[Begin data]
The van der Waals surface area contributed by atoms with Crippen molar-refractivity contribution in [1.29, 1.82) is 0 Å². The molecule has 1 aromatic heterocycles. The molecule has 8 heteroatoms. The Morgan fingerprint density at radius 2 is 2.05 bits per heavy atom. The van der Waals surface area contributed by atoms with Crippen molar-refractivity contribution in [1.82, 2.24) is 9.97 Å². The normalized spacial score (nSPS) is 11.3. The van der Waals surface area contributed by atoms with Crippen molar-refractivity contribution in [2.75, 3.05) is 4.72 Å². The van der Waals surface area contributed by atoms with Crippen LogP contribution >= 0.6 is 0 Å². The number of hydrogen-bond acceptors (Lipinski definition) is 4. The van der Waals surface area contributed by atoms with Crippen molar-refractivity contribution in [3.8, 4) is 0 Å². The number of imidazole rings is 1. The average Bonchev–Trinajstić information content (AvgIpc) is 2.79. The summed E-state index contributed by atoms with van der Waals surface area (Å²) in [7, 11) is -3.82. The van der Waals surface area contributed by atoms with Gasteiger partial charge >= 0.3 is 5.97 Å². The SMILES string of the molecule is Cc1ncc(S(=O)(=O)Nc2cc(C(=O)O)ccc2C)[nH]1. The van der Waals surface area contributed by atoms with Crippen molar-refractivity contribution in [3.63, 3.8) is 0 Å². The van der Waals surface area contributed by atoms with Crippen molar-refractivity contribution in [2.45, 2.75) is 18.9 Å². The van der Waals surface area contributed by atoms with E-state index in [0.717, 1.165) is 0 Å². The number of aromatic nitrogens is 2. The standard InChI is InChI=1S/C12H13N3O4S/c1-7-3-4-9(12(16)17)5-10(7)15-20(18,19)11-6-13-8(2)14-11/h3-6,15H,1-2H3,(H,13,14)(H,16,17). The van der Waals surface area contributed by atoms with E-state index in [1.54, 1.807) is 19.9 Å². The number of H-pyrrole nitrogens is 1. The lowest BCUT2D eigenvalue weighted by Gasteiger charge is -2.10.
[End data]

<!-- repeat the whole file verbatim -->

The van der Waals surface area contributed by atoms with Crippen molar-refractivity contribution in [1.29, 1.82) is 0 Å². The molecule has 1 aromatic heterocycles. The molecule has 8 heteroatoms. The Morgan fingerprint density at radius 2 is 2.05 bits per heavy atom. The van der Waals surface area contributed by atoms with Crippen molar-refractivity contribution in [1.82, 2.24) is 9.97 Å². The normalized spacial score (nSPS) is 11.3. The van der Waals surface area contributed by atoms with Crippen molar-refractivity contribution in [2.75, 3.05) is 4.72 Å². The van der Waals surface area contributed by atoms with Crippen LogP contribution >= 0.6 is 0 Å². The number of hydrogen-bond acceptors (Lipinski definition) is 4. The van der Waals surface area contributed by atoms with Crippen molar-refractivity contribution in [3.8, 4) is 0 Å². The number of imidazole rings is 1. The average Bonchev–Trinajstić information content (AvgIpc) is 2.79. The summed E-state index contributed by atoms with van der Waals surface area (Å²) in [7, 11) is -3.82. The van der Waals surface area contributed by atoms with Gasteiger partial charge >= 0.3 is 5.97 Å². The SMILES string of the molecule is Cc1ncc(S(=O)(=O)Nc2cc(C(=O)O)ccc2C)[nH]1. The van der Waals surface area contributed by atoms with Crippen molar-refractivity contribution in [3.63, 3.8) is 0 Å². The van der Waals surface area contributed by atoms with Crippen molar-refractivity contribution in [2.45, 2.75) is 18.9 Å². The van der Waals surface area contributed by atoms with E-state index in [0.717, 1.165) is 0 Å². The number of aromatic nitrogens is 2. The standard InChI is InChI=1S/C12H13N3O4S/c1-7-3-4-9(12(16)17)5-10(7)15-20(18,19)11-6-13-8(2)14-11/h3-6,15H,1-2H3,(H,13,14)(H,16,17). The van der Waals surface area contributed by atoms with E-state index in [1.54, 1.807) is 19.9 Å². The number of H-pyrrole nitrogens is 1. The lowest BCUT2D eigenvalue weighted by Gasteiger charge is -2.10.